Problem Overview: Washington state food deserts
Food is a basic human need, and for at least 2.3% of all U.S. households — 2.3 million people — that need is not being met for a multitude of reasons, including food deserts. Urban food deserts are areas that have limited supermarket accessibility, neighborhood income, food assistance programs, and other food access factors. In Washington State specifically, there are 17 urban food deserts, affecting more than 125,000 people. Folx living in urban food deserts who are the primary food purchaser for their household often experience challenges consuming and providing healthy foods due to time, physical distance, transportation, and cost limitations. Living in a food desert contributes to food insecurity and unbalanced diets, which can have significant short-term and long-term health consequences.
Solution Overview: Grocer-ease
We want to acknowledge that the underlying issues of poverty and racialized capitalism cannot be addressed in any single solution, but much of the approach to eliminate food deserts should be focused on people, community, and grassroots work. Our goal is that Grocer-Ease, our website, will help facilitate the use of overcomplicated food assistance social programs, as well as community mutual aid-oriented solutions. We decided on this website format because a website is one of the more accessible ways to learn and coordinate with others, whether people have access to a personal or shared device, whether it is a desktop computer, tablet, or mobile phone. Because many folx in our user group primarily learn about food programs by word of mouth, it is important that the website is easy to find, navigate, and share about — unlike something more device-specific like a mobile app.
We broke our design down into two categories: Learn and Connect.
- Learn — The learn page has tools to support folx in learning about what food programs and benefits they qualify for, how to go about using them, and which food retailers around them accept certain benefits.
- Connect — The connect page is a community forum where folx can organize with others in their neighborhood around mutual food aid and achieve things such as coordinating bulk food orders to make bulk shopping more affordable and viable.
In order to test our design, we first engaged in usability tests with our paper prototype. At this stage in the design process, our design contained 3 distinct tabs, learn, find, and connect (Figure 1). We conducted three tests using an interactive prototype and found some interesting commonalities in the outcomes of the tests. There was consistent confusion about which tab certain functionalities would be placed under, for example when asking testers to discover what programs they were eligible for, some went to the find tab instead of the learn tab, where the eligibility tool was actually located. Based on tester feedback, we decided to make the website easier to navigate by only using two tabs, learn and community, and to include a drop down menu from the learn tab with clear labels of what options were available.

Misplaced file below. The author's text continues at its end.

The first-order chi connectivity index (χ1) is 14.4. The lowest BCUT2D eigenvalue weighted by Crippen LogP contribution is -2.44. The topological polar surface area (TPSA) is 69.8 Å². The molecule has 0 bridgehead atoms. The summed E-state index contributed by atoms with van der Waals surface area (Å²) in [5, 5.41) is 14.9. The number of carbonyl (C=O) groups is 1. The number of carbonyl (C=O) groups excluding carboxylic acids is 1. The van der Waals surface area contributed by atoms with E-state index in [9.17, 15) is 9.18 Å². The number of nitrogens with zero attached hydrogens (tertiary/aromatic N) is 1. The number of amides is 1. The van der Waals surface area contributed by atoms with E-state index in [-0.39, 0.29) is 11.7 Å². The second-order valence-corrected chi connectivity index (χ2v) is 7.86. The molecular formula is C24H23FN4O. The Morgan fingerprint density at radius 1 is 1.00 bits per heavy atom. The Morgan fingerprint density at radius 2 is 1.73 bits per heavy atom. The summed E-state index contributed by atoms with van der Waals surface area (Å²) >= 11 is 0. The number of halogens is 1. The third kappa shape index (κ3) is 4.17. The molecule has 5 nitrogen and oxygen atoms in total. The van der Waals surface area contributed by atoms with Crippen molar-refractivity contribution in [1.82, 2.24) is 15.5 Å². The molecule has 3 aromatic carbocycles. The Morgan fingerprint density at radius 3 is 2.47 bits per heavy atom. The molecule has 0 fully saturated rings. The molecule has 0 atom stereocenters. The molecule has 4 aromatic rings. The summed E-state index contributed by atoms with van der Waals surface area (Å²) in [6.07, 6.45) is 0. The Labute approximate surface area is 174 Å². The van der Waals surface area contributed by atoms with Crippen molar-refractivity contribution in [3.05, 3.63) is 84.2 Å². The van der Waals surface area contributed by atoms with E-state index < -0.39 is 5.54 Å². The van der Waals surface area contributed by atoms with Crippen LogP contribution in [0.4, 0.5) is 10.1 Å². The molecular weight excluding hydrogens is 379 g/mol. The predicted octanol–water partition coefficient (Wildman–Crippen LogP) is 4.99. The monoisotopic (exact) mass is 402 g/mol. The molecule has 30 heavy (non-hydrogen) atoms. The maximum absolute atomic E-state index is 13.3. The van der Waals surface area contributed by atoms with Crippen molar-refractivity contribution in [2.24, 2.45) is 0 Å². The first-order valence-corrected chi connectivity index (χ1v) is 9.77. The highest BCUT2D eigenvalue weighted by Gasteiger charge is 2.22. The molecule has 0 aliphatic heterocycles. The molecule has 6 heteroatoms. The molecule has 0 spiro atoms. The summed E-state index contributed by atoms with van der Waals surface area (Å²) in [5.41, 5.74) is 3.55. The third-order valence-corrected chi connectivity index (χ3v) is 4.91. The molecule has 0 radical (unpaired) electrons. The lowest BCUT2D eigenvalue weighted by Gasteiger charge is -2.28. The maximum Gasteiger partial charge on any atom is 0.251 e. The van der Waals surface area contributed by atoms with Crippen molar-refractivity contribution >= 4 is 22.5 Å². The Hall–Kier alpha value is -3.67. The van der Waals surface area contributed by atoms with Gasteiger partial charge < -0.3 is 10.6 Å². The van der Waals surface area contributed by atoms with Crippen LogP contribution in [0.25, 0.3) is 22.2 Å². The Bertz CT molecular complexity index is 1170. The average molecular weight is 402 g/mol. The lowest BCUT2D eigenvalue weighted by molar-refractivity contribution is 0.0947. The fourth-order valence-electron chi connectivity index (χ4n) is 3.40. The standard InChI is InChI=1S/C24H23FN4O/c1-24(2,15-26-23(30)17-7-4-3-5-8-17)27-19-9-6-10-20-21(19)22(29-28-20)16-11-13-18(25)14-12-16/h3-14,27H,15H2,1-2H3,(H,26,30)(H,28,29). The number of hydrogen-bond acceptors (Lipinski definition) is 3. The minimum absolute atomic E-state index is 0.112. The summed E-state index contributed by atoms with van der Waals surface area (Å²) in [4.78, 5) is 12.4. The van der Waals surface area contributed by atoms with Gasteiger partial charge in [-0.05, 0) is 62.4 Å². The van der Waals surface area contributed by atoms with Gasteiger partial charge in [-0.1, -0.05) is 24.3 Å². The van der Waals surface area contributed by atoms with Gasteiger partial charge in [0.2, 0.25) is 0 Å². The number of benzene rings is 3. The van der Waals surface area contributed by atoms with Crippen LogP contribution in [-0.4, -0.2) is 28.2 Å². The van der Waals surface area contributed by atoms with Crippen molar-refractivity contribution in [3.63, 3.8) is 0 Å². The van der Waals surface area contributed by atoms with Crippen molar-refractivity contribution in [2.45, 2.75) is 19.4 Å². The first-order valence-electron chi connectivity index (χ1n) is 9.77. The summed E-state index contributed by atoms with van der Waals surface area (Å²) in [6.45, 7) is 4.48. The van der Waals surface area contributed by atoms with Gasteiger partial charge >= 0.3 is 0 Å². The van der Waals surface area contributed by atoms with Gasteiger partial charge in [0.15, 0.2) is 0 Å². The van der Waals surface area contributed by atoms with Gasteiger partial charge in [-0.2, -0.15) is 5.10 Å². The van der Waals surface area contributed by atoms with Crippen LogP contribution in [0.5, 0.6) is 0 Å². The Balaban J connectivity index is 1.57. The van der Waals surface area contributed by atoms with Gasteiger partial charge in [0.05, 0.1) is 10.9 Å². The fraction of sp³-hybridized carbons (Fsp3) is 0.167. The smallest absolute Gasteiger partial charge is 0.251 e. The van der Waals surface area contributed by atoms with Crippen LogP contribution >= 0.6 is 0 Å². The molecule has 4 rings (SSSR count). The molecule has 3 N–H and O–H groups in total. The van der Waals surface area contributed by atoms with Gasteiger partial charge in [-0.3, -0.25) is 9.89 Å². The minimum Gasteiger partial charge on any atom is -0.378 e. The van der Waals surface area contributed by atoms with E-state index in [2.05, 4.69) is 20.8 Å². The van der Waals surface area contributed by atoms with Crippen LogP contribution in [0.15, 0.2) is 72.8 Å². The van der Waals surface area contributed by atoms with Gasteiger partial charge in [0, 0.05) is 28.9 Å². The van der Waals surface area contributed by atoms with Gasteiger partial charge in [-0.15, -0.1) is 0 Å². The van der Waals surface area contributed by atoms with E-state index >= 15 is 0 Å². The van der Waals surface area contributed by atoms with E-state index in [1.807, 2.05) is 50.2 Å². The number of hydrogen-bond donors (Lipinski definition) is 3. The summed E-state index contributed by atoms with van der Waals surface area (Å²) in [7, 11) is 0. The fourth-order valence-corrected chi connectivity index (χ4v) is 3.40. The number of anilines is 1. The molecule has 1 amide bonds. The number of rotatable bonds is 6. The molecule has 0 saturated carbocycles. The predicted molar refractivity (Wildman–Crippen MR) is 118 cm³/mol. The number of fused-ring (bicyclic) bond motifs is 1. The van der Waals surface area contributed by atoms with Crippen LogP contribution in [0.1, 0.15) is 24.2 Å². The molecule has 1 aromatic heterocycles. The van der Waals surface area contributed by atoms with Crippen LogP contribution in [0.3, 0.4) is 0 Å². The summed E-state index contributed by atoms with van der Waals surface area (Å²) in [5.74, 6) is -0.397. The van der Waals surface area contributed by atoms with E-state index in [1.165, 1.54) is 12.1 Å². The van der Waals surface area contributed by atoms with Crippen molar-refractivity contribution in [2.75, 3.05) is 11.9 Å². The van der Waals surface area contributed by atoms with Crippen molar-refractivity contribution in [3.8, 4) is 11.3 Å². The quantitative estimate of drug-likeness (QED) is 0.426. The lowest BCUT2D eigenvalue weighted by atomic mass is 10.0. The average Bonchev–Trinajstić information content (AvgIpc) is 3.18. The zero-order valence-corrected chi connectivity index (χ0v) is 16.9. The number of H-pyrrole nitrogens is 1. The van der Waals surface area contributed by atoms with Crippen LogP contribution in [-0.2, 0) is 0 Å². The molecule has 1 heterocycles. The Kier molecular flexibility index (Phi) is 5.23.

In moving from our paper prototype to finalizing our design mockup of Figma, we made these changes:
- Removed/toned down saturation of background shapes. Incorporated color scheme into other UI elements.
- Added visual indicator to the Connect page to show users that they can scroll down.
- Continued to improve minor details of user interaction
From the home page, users can navigate to the Learn or Connect, as shown in Figure 2 below.
To support the task of learning about what benefits one is eligible for and how to use them, users can use the eligibility tool, as previewed in Figure 3 below.
To support the task of finding community resources, such as signing up to be part of a bulk order, users can make, view, and interact with posts, as shown in Figure 4 below.
Putting it all together
By the end of our user testing, we identified that one of the greatest needs for our target group is to uncomplicate access to food programs and community resources. There are two types of resources that are needed. First, government/local organizations-aid available to many folx in our state. They could come from the federal government (e.g. SNAP), state government, county (e.g. King County), and city (e.g. Kent, Seattle). Second, there is a need to form a community. By connecting members of the same neighborhood, they can work together towards improving their access to food. So, what solutions are we offering? For the first kind of resources, we are creating a search engine of resources where people can put their information, which will lead to a list of resources they may qualify for. The second solution we are presenting is a community forum where people can create posts that will lead to buying in bulk, sharing transportation to grocery stores, community gardens, and many other cooperative solutions to the lack of access to nutritious food. Our vision with Grocer-Ease is to improve access to food programs and connect folx to community mutual aid, to ensure that all of our communities have enough to eat and thrive.